Nightingale game ditches 1,000-player concept for a new mission
The upcoming video game Nightingale has some twists, but those won’t include supporting 1,000 players.
Why it matters: The game, classified as a “survival crafting” adventure, is a survivor itself of a major change in business plans.
Details: Nightingale debuted in December at The Game Awards, wowing the audience with its unusual setting: a magical version of Victorian-era England, replete with gaslamps, guns, dragons and lots of portals.
- In February, the game was back in the news as its Canadian studio, Inflexion Games, was sold by unproven British tech start-up Improbable to Chinese gaming giant Tencent, which has been looking to back more Western-made games.
- Nightingale invites players to battle computer-controlled enemies through a fantasy version of the Industrial Revolution, offering them the chance to build bases and communities in the virtual world.
Nightingale had been in development under Improbable since late 2018 and was meant to be a tech showcase for the start-up, Inflexion CEO Aaryn Flynn told Axios.
- “The original genesis of the studio was to build a game that would show off their technology: SpatialOS, their big, massive scale networking,” Flynn said.
- The game was similar in many ways to the Nightingale the public has seen but would use SpatialOS to render a virtual world with 1,000 players in it.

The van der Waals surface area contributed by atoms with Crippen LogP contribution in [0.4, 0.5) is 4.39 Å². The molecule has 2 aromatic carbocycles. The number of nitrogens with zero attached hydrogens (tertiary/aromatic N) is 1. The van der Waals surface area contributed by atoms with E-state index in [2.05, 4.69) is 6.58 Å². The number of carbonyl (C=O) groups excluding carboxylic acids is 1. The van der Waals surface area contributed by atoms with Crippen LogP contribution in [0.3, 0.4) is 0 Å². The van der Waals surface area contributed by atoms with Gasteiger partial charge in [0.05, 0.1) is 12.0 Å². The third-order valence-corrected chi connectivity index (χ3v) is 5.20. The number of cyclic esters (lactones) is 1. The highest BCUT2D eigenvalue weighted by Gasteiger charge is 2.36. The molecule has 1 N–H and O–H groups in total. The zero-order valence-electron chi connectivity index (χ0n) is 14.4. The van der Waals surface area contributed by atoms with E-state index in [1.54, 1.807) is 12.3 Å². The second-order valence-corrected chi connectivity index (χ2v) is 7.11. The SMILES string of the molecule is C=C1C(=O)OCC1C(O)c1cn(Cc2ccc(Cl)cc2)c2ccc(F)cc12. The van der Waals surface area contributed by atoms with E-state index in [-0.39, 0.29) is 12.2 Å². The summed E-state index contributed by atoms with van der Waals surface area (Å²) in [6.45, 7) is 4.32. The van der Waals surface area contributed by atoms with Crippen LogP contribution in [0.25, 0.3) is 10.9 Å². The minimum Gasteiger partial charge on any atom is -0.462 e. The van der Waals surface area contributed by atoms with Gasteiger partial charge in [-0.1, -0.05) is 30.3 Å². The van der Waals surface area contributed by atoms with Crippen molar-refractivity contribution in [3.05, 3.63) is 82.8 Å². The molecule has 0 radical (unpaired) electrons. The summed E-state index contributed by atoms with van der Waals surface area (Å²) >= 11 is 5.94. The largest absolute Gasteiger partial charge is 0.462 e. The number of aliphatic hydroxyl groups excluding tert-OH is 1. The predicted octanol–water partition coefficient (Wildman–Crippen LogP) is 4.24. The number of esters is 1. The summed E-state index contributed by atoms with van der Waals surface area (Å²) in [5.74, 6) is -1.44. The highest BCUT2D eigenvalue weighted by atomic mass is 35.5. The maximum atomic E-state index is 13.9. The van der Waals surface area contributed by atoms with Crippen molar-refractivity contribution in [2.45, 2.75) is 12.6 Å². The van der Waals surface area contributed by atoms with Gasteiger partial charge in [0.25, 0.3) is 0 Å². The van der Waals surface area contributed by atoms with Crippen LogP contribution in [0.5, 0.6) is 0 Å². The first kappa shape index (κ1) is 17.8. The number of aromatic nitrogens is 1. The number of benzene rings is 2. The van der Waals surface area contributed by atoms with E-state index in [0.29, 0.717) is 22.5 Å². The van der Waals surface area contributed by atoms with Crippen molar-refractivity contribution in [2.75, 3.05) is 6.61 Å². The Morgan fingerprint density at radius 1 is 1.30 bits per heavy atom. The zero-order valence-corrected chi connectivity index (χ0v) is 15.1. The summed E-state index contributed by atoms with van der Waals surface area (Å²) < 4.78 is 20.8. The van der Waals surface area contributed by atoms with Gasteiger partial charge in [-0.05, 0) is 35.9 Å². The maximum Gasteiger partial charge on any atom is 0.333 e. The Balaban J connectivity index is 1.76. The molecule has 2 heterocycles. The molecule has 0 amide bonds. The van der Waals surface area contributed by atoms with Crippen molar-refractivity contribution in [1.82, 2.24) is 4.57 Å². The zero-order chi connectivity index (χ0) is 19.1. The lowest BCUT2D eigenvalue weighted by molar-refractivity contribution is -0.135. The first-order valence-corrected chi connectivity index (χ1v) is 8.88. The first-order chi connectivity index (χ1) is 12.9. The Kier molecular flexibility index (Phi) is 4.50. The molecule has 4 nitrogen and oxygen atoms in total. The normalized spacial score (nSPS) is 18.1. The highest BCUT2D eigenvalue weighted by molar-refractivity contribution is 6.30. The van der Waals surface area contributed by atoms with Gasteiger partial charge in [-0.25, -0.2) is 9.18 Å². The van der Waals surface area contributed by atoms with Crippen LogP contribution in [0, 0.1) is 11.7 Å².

- The tech proved difficult to work with and Improbable and Inflexion agreed on a split late last year. That wiped out the 1,000-player idea. “We had a prototype, and that seemed pretty cool. But as you can imagine, it creates its own creative challenges,” Flynn said.
The current plan is for Nightingale to support solo players and small groups of players, otherwise leaving intact the settings and design ideas forged during the Improbable era, Flynn said.
- Inflexion is targeting a late 2022 release, first in Early Access for PC on Steam, with more features added in the future.
- Survival games are among the most popular genres on Steam, with hits like Valheim and V Rising blowing up in the past year.
The bottom line: Flynn believes there’s room for more and hopes Nightingale’s distinct setting will help set it apart.
- “We're always nervous to reveal something you've spent years working on,” Flynn said. “You think to yourself: ‘My God, what if it doesn't resonate? What if people are just like, ‘What? I don't want to play that.’ But it's been great. Everyone's been super positive.”
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